What is important to advisors is that the case raised the question whether a particular occupation may incorporate only under the Michigan Professional Corporation Act.  This law essentially provides that certain “professional services” are so personal in nature that the professionals will not be allowed to shield themselves from liability for negligence in the provision of such services by incorporating.  The Professional Corporation Act allows them to take advantage of other corporate “advantages,” but limits the corporate protections. Traditionally, based on a 1968 Attorney General Opinion, this limitation was restricted to “Learned Professions.”  The list was relatively short, including doctors, dentists, lawyers, accountants, etc.

The Michigan Court of Appeals did not decide the real issue brought before them:  whether the payments were proper.  Instead, they “remanded” the case for consideration of other issues under the “No-Fault” statute.  In fact, they decided that it was unnecessary to determine whether the PT service was “properly incorporated.”

In a rather bizarre turn of “jurisprudence” which bewilders most observers, they then proceeded into the murky waters (some believe they were clear until churned up by this decision) of corporation issues.

Two important new developments come from their opinion.  First, they ruled that a corporation that can be formed under the Professional Corporation Act cannot be formed under the general corporation act.  This is a significant departure from existing law and the way the Michigan Department of Labor and Economic Growth’s Corporations Division has historically treated incorporation.  They have announced that they will not accept for general incorporation, entities which can form under the Professional Corporation Act.  Second, the Court significantly expanded the range of occupations which are considered “professional service providers” under the Professional Service Corporation Act.

So what does this all mean to advisors and their clients?  Part 2 of this Article attempts to address that.

This Newsletter is intended to be informational, only and does not constitute legal advice.  If you have questions, concerns or comments, please contact me at:, or by Telephone at 989-652-9923.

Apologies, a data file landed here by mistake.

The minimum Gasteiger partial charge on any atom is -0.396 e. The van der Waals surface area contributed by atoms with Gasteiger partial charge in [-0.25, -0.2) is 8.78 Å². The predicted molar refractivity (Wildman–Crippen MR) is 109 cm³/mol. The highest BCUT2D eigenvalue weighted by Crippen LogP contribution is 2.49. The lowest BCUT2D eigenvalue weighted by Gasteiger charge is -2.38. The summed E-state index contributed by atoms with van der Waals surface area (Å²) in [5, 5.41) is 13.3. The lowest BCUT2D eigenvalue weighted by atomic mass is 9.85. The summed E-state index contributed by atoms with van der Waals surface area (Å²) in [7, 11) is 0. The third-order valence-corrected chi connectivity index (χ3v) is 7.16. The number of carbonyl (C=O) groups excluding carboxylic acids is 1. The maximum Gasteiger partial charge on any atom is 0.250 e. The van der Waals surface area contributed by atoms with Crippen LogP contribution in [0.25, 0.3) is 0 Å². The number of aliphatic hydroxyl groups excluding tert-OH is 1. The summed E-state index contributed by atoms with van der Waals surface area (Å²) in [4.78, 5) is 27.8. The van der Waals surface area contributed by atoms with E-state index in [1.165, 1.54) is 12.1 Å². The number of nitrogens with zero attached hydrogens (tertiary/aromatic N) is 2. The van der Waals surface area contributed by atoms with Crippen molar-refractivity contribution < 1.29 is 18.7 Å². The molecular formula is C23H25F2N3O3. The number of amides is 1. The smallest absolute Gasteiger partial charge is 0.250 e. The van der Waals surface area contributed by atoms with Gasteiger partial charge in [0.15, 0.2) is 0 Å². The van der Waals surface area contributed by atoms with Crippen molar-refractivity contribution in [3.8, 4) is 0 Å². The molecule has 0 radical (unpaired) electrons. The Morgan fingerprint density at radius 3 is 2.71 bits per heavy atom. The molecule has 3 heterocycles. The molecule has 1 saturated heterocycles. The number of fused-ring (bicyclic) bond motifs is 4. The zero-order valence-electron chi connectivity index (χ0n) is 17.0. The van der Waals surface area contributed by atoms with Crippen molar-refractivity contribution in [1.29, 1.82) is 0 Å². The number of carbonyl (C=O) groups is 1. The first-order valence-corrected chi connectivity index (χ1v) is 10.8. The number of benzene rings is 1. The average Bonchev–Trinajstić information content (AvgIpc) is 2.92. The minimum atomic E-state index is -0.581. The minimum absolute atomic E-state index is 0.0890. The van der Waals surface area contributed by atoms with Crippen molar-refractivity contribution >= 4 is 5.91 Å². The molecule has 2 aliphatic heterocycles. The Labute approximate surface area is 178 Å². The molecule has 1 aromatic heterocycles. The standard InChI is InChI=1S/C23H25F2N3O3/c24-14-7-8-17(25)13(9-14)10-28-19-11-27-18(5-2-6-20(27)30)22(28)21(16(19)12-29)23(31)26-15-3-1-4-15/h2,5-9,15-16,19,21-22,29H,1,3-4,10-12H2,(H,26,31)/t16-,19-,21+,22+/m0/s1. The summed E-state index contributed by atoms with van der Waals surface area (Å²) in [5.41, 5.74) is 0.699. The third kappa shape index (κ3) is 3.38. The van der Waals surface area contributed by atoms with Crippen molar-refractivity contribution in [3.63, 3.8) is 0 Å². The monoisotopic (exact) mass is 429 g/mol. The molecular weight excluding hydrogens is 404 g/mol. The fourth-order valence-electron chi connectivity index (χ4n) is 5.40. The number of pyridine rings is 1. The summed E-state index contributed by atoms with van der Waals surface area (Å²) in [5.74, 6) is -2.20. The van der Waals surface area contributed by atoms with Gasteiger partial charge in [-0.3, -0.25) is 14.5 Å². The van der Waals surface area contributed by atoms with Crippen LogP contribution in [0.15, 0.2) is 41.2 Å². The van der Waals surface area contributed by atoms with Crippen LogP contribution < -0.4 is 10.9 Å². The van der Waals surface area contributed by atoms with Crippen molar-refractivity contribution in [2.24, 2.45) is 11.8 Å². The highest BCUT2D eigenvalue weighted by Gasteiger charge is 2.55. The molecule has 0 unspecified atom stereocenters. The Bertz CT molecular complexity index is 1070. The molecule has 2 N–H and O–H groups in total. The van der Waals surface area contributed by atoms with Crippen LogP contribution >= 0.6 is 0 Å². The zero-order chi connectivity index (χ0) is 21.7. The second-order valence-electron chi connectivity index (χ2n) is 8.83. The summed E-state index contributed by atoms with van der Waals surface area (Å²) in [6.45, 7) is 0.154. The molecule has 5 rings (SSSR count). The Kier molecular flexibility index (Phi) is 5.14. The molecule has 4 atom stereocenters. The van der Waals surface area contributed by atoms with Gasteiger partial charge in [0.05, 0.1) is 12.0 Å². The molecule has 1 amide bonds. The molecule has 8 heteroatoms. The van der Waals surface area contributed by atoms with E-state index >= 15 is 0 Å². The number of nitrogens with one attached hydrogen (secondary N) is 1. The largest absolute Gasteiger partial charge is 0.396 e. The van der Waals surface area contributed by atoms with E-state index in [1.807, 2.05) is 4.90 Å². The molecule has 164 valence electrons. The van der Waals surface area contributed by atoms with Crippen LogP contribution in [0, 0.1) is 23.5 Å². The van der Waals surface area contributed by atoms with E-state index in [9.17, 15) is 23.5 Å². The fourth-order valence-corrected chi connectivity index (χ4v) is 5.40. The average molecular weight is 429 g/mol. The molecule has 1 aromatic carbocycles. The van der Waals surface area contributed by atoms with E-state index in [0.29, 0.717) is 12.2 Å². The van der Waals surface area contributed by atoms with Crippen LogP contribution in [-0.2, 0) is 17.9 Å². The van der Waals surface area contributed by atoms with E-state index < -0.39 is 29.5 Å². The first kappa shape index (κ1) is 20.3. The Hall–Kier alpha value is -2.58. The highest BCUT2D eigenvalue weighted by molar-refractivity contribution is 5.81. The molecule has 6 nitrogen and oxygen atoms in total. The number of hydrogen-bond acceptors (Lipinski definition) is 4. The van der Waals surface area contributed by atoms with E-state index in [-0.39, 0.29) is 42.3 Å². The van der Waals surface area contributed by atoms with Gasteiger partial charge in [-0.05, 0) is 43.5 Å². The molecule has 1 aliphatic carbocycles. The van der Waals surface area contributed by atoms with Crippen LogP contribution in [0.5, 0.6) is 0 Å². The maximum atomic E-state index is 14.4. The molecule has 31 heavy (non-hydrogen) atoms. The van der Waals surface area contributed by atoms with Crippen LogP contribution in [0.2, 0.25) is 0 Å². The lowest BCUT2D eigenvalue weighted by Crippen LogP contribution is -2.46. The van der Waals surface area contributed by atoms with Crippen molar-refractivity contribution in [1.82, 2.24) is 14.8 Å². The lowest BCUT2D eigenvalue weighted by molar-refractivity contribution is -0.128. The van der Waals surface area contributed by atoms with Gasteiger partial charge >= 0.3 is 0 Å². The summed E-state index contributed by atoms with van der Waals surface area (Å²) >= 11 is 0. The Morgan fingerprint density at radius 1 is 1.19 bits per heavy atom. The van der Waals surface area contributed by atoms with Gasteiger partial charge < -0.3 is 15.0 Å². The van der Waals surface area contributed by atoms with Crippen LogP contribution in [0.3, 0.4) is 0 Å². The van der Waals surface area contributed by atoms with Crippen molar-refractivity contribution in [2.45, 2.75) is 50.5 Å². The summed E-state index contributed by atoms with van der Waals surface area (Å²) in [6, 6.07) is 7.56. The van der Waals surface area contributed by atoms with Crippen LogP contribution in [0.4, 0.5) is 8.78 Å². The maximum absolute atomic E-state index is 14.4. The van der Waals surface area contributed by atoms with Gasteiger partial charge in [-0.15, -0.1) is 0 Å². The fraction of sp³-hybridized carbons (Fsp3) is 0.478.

Andy Richards


About Issues For Advisors

About 3 years ago, I started publishing a Quarterly E-Newsletter targeted directly at professional colleagues and valued referral sources. The intent of the newsletter was to be a resource for professional advisors, including Accountants, Insurance Professionals, Financial Planners, Brokers, Bankers and Planned Giving professionals. The "Issues For Advisors," newsletters have 2 primary goals: (1) To provide timely, useful information about issues that are either of current significance, have caused a recent problem, or are of a recurring nature to our mutual clients, and (2) To keep the content brief (no more than a single page). It recently occurred to me that there is no "archive" where advisors can go to retrieve, or re-read prior Issues. Rather than "burying" them somewhere in the Smith Bovill website, I created an on-line Resource specifically dedicated to the Professional Advisors enumerated above. In addition to the "Issues For Advisors" Archive, Links to other resources (including, of course, the MICHIGAN ESTATE PLANNING BLOG and THE SMITH BOVILL LAW FIRM SITE), will be featured here.

  © Blogger templates The Professional Template by 2008

Back to TOP